Spotify agrees to settle copyright suits
Music streaming leader Spotify has agreed to set up a US$43.45-million (S$60-million) fund to settle a potentially costly pair of class-action copyright lawsuits from indie songwriters Melissa Ferrick and David Lowery, lawyers said on Monday.
The two had accused Spotify, which boasts of offering instant access to 30 million songs, of recklessly putting music online without securing mechanical rights - the permission to reproduce copyrighted material - from the tracks' composers. Ferrick's lawsuit sought US$200 million in compensation and Lowery's, US$150 million.
Under the settlement filing that needs to be approved by a federal judge in New York, Spotify would set up the fund to compensate songwriters for lack of licensing.
Better Midler might not sing at Tonys
There is still time for a change of plans, but at the moment, it appears unlikely that Bette Midler, one of the biggest stars of the current Broadway season, will be singing during the June 11 CBS broadcast of the Tony Awards ceremony.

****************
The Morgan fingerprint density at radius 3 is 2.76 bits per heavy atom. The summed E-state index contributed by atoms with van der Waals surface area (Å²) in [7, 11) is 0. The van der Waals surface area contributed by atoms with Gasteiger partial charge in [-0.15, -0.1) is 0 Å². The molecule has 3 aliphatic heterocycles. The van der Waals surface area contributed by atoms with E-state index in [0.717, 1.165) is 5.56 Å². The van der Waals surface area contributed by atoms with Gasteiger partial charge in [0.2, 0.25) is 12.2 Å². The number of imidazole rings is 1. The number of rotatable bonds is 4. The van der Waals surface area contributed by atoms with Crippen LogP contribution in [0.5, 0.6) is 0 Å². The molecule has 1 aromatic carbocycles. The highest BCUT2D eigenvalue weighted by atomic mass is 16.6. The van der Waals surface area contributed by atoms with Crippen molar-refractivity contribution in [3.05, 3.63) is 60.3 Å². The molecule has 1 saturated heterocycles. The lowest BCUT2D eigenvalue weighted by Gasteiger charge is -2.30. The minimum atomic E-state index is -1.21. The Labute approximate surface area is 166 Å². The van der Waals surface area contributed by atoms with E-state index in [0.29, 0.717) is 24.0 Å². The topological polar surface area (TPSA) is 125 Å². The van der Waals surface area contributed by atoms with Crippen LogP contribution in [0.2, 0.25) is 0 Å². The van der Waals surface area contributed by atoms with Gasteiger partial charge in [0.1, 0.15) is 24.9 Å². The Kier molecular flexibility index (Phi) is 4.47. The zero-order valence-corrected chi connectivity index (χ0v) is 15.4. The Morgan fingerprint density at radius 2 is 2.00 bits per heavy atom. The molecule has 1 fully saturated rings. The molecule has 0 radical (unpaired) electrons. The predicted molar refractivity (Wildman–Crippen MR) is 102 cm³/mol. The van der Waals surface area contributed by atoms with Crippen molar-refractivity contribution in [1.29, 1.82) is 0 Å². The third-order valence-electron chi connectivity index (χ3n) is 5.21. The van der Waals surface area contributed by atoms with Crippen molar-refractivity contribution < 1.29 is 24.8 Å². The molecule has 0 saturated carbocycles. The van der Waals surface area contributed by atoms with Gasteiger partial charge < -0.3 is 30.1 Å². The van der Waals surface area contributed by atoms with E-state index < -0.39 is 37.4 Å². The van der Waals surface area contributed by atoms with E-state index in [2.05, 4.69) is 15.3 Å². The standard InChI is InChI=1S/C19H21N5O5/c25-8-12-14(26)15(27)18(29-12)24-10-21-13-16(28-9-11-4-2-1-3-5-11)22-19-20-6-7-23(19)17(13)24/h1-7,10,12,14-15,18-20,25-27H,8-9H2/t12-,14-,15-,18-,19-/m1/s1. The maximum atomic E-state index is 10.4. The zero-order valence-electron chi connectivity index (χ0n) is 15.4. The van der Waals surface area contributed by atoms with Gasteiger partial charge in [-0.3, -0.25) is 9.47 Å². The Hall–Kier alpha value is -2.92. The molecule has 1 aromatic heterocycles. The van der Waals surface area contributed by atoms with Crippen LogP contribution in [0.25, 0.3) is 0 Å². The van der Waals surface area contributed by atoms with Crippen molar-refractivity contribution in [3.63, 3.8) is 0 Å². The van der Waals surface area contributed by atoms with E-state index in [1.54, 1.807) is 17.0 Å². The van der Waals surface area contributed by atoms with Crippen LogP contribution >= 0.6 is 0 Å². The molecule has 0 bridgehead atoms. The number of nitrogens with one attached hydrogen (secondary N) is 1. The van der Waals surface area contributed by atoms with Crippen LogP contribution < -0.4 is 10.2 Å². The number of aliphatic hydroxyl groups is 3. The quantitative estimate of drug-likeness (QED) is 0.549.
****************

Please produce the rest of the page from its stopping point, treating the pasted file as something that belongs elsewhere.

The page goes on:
According to multiple sources, the producers of Hello, Dolly! and the producers of the awards show reached an impasse over the conditions under which Midler would sing and, as a result, the plan is for her to present an award, but not to perform.
The issue could affect television viewership. A famous actress singing a familiar song from a classic musical might add pizzazz to an event that, like all awards shows, has struggled to retain viewers.